xdotool will definitely handle a simple case like this, this is exactly the sort of thing AutoKey was designed to do.
In AutoKey, you can define a simple script written in Python using the AutoKey API to do this. This can be assigned to a hotkey and will run whenever that hotkey is pressed. It would look something like this (untested.)
field = clipboard.get_selection()
field = field.lower()
which gets the selected text into a variable, converts it to lower case, puts it back in the clipboard, and then pastes it back into the current selection where it originally came from. (If your application window is a terminal, then you'd have to use Ctrl+Shift+v instead.)
Doing it this way has several advantages: It's arguably easier to do than modifying your keyboard. You can easily change the hotkey in the AutoKey GUI. You can define a window filter so the hotkey only works in the windows of your choice. You can turn this functionality on and off at will. And, since you have the entire power of Python at your disposal, you do almost anything else you can think of.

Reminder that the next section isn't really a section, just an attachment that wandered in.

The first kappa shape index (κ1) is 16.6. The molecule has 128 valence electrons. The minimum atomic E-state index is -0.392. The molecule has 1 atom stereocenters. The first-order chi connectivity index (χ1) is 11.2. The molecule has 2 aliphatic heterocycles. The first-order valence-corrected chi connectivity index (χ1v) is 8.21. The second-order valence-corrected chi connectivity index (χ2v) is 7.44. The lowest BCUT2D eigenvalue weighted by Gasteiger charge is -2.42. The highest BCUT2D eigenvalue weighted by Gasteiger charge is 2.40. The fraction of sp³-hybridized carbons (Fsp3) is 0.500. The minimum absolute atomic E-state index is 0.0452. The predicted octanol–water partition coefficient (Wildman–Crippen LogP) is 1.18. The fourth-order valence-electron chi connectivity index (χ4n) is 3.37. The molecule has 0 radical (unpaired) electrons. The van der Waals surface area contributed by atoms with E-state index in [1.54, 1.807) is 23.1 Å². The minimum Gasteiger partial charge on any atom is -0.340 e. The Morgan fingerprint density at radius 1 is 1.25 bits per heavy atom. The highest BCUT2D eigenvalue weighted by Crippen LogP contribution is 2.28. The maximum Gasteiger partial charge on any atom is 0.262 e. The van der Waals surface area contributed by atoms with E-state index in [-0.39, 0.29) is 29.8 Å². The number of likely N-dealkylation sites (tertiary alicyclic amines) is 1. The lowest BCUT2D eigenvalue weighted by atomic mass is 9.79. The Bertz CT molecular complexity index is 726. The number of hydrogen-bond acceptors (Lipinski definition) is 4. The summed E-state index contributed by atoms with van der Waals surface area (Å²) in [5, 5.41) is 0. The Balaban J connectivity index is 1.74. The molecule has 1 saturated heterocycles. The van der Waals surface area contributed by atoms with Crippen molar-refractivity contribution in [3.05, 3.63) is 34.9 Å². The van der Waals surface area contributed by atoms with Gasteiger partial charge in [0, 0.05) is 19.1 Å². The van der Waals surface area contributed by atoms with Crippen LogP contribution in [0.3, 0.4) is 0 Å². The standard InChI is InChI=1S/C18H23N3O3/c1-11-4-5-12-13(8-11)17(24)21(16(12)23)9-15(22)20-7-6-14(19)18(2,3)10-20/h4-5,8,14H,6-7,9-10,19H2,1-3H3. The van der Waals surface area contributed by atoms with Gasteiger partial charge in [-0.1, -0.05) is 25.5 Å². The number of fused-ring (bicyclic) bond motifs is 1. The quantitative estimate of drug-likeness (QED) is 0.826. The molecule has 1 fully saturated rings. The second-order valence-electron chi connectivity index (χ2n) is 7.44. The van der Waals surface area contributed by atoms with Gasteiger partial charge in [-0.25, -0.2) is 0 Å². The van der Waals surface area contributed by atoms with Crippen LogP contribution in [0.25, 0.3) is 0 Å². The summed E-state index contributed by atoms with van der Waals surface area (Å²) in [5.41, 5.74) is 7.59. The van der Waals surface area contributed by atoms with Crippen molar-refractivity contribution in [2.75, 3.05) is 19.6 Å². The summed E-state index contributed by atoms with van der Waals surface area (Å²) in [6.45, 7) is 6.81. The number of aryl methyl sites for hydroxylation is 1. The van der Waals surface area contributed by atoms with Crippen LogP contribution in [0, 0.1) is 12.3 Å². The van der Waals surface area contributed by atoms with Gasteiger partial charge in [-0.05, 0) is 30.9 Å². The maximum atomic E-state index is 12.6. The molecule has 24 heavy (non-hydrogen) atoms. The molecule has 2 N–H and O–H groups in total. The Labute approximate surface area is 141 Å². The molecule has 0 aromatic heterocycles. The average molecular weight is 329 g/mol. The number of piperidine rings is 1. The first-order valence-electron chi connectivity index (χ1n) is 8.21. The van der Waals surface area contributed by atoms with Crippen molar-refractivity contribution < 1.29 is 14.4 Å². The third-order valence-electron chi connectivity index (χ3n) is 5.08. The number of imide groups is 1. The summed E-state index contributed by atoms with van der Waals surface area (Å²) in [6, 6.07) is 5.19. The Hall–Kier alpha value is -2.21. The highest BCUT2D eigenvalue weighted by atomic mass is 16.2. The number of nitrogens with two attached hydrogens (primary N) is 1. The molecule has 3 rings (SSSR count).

If you had just wanted to substitute one phrase for another, an AutoKey phrase would have done that without writing a single line of code, but since you needed to manipulate the text, a script was required.
Note: Debian and derivative distributions (Ubuntu ...) currently provide a very old version of AutoKey. This is fixed in Debian testing and will be fixed in Ubuntu 20.04. For now, you can easily install the package with these instructions.
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